At first, you might think, “Touch has been incredibly successful on our phones, tablets, airport kiosks and cash machines. Why not on our computers?”
I'll tell you why not: because of “gorilla arm.”
If those predictions had been right, those first touchscreen PCs would have been colossal failures. Sore-armed consumers would not be suckered into buying a second touchscreen-equipped PC and the entire category would have become a footnote in PC history.
But that’s not what happened.
Touchscreens arrived on iPads in 2010, and they started arriving on Windows 7 laptops shortly thereafter and then on Windows 8 PCs in a wave. I remember getting a call from a top exec at a leading PC OEM in 2009 asking if touch was really going to be a thing. “Yes, it is,” I recall telling him. “It will be years before it matters, but you better get started now.”
The early years of touch-enabled Windows PCs were messy. But Microsoft and their OEM partners managed to stay focused, and 15 or so years later your selection of touch-enabled Windows PCs is pretty impressive.
So, what changed? I reached out to Tim Carmody, who wrote that seminal Wired article, for an update. Here’s an edited transcript of our conversation:
Me: I am sure you saw the news (a Mark Gurman scoop, natch) that Apple is working on adding touchscreens to the Mac? That sent me on a trip to the Wayback Machine, where I found this article from you, predicting that multitouch notebook displays would never take off. Has your thinking evolved since that article?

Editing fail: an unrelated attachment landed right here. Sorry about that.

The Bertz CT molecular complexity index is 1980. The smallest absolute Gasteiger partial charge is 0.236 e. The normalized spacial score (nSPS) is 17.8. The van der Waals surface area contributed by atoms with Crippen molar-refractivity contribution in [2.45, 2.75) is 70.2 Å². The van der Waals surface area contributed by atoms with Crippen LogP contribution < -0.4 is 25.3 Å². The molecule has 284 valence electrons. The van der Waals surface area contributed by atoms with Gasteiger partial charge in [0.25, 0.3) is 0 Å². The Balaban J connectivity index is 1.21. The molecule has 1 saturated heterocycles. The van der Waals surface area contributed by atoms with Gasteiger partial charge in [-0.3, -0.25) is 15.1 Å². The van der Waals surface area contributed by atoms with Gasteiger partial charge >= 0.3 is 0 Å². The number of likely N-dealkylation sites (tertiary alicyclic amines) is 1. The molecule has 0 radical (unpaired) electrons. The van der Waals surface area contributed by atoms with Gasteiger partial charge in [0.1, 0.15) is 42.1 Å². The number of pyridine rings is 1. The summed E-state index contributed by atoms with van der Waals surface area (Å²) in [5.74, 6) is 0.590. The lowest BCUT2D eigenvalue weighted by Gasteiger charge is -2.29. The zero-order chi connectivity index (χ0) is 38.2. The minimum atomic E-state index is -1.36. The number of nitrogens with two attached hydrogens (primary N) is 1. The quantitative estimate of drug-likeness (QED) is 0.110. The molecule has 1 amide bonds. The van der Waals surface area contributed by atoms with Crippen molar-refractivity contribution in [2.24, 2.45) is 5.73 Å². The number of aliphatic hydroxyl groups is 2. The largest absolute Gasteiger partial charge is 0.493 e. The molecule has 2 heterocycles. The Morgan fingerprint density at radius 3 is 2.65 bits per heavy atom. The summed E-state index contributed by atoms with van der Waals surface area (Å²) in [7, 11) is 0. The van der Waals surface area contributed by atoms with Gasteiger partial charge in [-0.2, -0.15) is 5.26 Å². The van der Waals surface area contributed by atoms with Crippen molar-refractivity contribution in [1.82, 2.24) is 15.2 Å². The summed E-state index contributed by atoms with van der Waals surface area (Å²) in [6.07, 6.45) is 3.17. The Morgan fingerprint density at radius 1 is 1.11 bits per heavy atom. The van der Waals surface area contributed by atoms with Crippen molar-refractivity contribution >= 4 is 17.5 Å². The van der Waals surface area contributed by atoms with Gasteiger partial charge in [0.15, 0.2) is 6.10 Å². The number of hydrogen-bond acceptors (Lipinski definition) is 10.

Tim: I did see this, and was surprised, just because Apple has resisted putting touchscreens on the Mac for so long. I feel pretty good about a prediction that lasted 15 years. Never say never, but in computing terms, that’s a lifetime. I do still think there is an ergonomic issue that makes touchscreens unwieldy as a primary mode of interaction on a laptop.
Me: Indeed! Touch is terrible for Win32 Windows apps, or for classic MacOS apps, with their tiny touch targets. But web apps are often built with the assumption that people would use touch on a phone or iPad. And newer apps for both platforms are being developed with that philosophy.
Tim: Right. And almost all those web apps are now responsive, able to work on almost all platforms. We’re now more than 15 years into the touchscreen revolution, and people’s assumptions about computing interfaces have changed. The more people get accustomed to manipulating objects directly on the screen, and the more development time goes into making those interactions more powerful, the more that this kind of interface becomes desirable in other form factors.
Me: The Apple platforms have always been phenomenally conservative. They waited till the entire app landscape had caught up and now they will introduce touch across the product line without fear that they will be told "It doesn't work well with Acrobat 2009"...
Tim: There was a lot of speculation, after the iPad launched, that Apple was going to make everything look like the iPhone. And that really misunderstood what kind of company Apple is. Yes, they have had these breakthrough products, but they are really quite conservative.